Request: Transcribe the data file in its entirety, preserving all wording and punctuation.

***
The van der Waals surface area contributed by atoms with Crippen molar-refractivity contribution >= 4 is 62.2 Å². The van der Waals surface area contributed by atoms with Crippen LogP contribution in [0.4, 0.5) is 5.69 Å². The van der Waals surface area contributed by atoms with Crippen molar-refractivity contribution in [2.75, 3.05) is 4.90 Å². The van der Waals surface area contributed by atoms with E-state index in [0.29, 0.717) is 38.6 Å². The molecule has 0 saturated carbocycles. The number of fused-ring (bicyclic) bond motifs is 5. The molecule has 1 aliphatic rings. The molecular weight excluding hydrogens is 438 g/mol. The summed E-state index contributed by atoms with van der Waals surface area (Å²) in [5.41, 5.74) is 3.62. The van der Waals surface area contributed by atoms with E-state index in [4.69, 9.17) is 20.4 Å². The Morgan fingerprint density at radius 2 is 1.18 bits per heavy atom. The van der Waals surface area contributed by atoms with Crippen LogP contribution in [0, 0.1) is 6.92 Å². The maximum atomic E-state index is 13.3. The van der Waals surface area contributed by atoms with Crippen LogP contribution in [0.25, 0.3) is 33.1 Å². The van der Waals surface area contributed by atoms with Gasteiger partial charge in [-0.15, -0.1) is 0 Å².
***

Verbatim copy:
The van der Waals surface area contributed by atoms with Crippen molar-refractivity contribution >= 4 is 62.2 Å². The van der Waals surface area contributed by atoms with Crippen LogP contribution in [0.4, 0.5) is 5.69 Å². The van der Waals surface area contributed by atoms with Crippen molar-refractivity contribution in [2.75, 3.05) is 4.90 Å². The van der Waals surface area contributed by atoms with E-state index in [0.29, 0.717) is 38.6 Å². The molecule has 0 saturated carbocycles. The number of fused-ring (bicyclic) bond motifs is 5. The molecule has 1 aliphatic rings. The molecular weight excluding hydrogens is 438 g/mol. The summed E-state index contributed by atoms with van der Waals surface area (Å²) in [5.41, 5.74) is 3.62. The van der Waals surface area contributed by atoms with E-state index in [4.69, 9.17) is 20.4 Å². The Morgan fingerprint density at radius 2 is 1.18 bits per heavy atom. The van der Waals surface area contributed by atoms with Crippen LogP contribution in [0, 0.1) is 6.92 Å². The maximum atomic E-state index is 13.3. The van der Waals surface area contributed by atoms with Crippen LogP contribution in [0.25, 0.3) is 33.1 Å². The van der Waals surface area contributed by atoms with Gasteiger partial charge in [-0.15, -0.1) is 0 Å².